--Rains Strike in the "Eleventh Hour"
Rains came late to the northwestern Subcontinent, making up in intensity for what they lacked in timeliness.
While needed and welcomed by many, the rains also brought woe, leaving at least 78 people dead and thousands homeless, according to dawn.com and other media reports.
The South West Monsoon can bring a curse along with its blessing. Here, residents of Dera Ghazi Khan wade through flood waters as they recover belongings (AP Photo/Saleem Raza).
While July and August, the wettest two months of the rain-giving South West Monsoon, saw little to no rain, the normally drier month of September has seen torrential rain.
Some rainfall records have been broken, according to media reports.
July-August rainfall in Karachi, Sindh, was only 9.3 mm (0.37 of an inch), according to the Pakistan Meteorological Department (PMD) website. Normal rainfall for the period would be 126 mm (4.96 inches), so the two months had only 7 percent of normal rainfall.
In September, however, monthly rainfall to date, as of Sept. 13, swelled to 125.1 mm (4.92 inches), versus normal monthly rainfall of only 10.1 mm (0.40 inch), as shown on the PMD website.
Thus, seasonal rainfall in the sea-side desert city reached 134.4 mm (5.29 inches), which is 99 percent of the normal three-month amount.
Far more dramatic results were to be found elsewhere in the region centered upon Sindh.
Jacobabad, Sindh, had only 3.2 mm (0.13 of an inch) during July and August, which is normally its wettest two-month stretch. On average, about 68 mm (2.68 inches) of rain falls during these two months, the PMD indicate, so Jacobabad got only 5 percent of its normal rainfall.
Then the heavens opened in September, dumping a record-breaking rainfall of 304 mm (11.98 inches) within 24 hours and 448 mm (17.64 inches) over two days, PMD data show.
Factoring in normal September rainfall of 11 mm (0.43 inch), it can be seen that rainfall this month to date has been 4,370 percent of September's normal amount.
Rainfall for the summer monsoon? Crunching the numbers, that would be 611 percent of normal.
India's driest region during the core Monsoon months of July and August was the state of Gujarat, especially the peninsula of Kathiawar and the border region of Kutch.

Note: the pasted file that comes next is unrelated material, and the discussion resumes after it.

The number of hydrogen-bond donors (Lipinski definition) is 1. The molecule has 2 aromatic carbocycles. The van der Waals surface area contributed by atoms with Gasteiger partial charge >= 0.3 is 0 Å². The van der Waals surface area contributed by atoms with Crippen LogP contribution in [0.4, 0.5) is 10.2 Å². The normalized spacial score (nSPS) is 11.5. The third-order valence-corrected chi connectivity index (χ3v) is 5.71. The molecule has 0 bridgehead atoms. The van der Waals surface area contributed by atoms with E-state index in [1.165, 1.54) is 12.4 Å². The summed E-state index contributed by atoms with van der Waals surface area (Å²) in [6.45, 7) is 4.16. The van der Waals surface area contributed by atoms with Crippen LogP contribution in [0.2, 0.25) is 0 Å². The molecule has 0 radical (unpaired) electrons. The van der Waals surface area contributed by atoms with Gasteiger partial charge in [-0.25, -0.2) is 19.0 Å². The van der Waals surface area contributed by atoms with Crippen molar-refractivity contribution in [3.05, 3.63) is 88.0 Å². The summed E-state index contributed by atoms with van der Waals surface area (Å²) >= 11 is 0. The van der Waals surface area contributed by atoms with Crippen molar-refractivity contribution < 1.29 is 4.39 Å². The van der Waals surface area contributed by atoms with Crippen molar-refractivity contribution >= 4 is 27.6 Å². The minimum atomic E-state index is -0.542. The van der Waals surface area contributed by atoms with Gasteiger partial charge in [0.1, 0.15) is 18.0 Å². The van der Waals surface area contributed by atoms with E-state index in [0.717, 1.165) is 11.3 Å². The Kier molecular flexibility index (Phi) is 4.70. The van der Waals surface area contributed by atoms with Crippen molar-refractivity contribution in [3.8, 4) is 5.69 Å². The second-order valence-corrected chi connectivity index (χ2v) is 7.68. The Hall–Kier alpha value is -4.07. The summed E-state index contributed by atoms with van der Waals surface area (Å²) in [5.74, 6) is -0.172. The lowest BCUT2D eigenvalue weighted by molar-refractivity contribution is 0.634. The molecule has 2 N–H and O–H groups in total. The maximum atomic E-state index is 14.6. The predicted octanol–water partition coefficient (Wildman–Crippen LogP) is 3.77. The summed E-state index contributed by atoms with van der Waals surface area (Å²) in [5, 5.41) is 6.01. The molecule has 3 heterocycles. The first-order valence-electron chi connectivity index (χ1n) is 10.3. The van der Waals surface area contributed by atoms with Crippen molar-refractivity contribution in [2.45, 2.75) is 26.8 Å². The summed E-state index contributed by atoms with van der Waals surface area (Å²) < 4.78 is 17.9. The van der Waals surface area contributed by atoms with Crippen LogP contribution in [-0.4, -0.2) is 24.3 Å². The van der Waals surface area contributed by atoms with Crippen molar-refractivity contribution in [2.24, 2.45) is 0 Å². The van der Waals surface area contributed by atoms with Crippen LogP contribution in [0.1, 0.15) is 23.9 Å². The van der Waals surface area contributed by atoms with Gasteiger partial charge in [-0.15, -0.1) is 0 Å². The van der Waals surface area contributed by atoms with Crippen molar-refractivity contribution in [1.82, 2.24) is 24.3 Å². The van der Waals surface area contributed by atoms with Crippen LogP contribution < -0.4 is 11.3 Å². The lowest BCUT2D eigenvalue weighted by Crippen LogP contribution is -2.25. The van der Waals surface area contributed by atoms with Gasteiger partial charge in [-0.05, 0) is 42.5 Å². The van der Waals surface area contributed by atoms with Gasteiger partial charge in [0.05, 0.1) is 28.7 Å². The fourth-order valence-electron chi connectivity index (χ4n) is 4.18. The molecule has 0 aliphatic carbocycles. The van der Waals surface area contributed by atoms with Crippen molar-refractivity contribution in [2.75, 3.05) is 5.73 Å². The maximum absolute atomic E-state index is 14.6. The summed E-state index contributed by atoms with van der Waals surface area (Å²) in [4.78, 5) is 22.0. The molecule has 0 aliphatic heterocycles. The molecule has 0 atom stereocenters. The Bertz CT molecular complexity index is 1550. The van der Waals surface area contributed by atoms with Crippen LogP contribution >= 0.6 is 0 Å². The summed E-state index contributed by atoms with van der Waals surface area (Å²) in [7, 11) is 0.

Bhuj, in Kutch, had only 2 percent of its normal July-August rainfall, data accessed by AccuWeather.com showed.
September, however, has brought at least 192 mm (7.55 inches), more than 500 percent of normal September rainfall. Seasonal rainfall.
The result of the September downpours is that Bhuj now has 72 percent of its normal July-September rainfall.
Rajkot, Kathiawar, has seen its seasonal (June-September) rainfall rise from 39 percent of normal amount to 66 percent of normal, since the start of this month.
--Where from Here? The Outlook.
Satellite imagery shows that most of Pakistan became rain-free on Thursday, exception being hit-or-miss thunderstorms.
Going forward, only widely separated thunderstorms are indicated by numerical though at least the end of the week in Sindh, nearby Baluchistan, and, by extension, the borderlands of Gujarat and Rajashthan, India. This should not come as a surprise, as the dry season is looming.
Punjab and areas along the northeastern mountains will still be prone to scattered cloudbursts through at least the first part of next week.
The plum rains are known as "meiyu" in China, the "baiyu" or "tsuyu" in Japan, and the "jangma" in the Koreas. The heart of the plum rain season stretches from early June to mid-July, with a tendency to shift south to north across the affected area.
In the wake of the mid-June cloudbursts, most of Pakistan to northwestern India last week saw a return to dry, hot weather typical of the weeks leading up to the Monsoon onset. It was as if the Monsoon withdrew to its "normal" position for the latter half of June.
The 38.5 degree C (101 degrees F) reading Tuesday in Ajaccio, Corsica, may have been tops in Europe.
Monsoon Onset was June 13th, 2013, in Delhi, almost two weeks earlier than average. The June 15th onset at Karachi and Islamabad was more like three week ahead of schedule.
In Pakistan, hit-or-miss downpours missed the Sindh capital, Karachi. One did hit Pad Idan, where it left 60 mm of rain Wednesday. This was more than 20 times greater than the normal June rainfall.
It is still possible that this scenario is over wrought as to the intensity and spread of rain in Pakistan and northwestern India. However, it is the hunch of the present forecaster that some very unusual weather is going to unfold in the Subcontinent during the next week!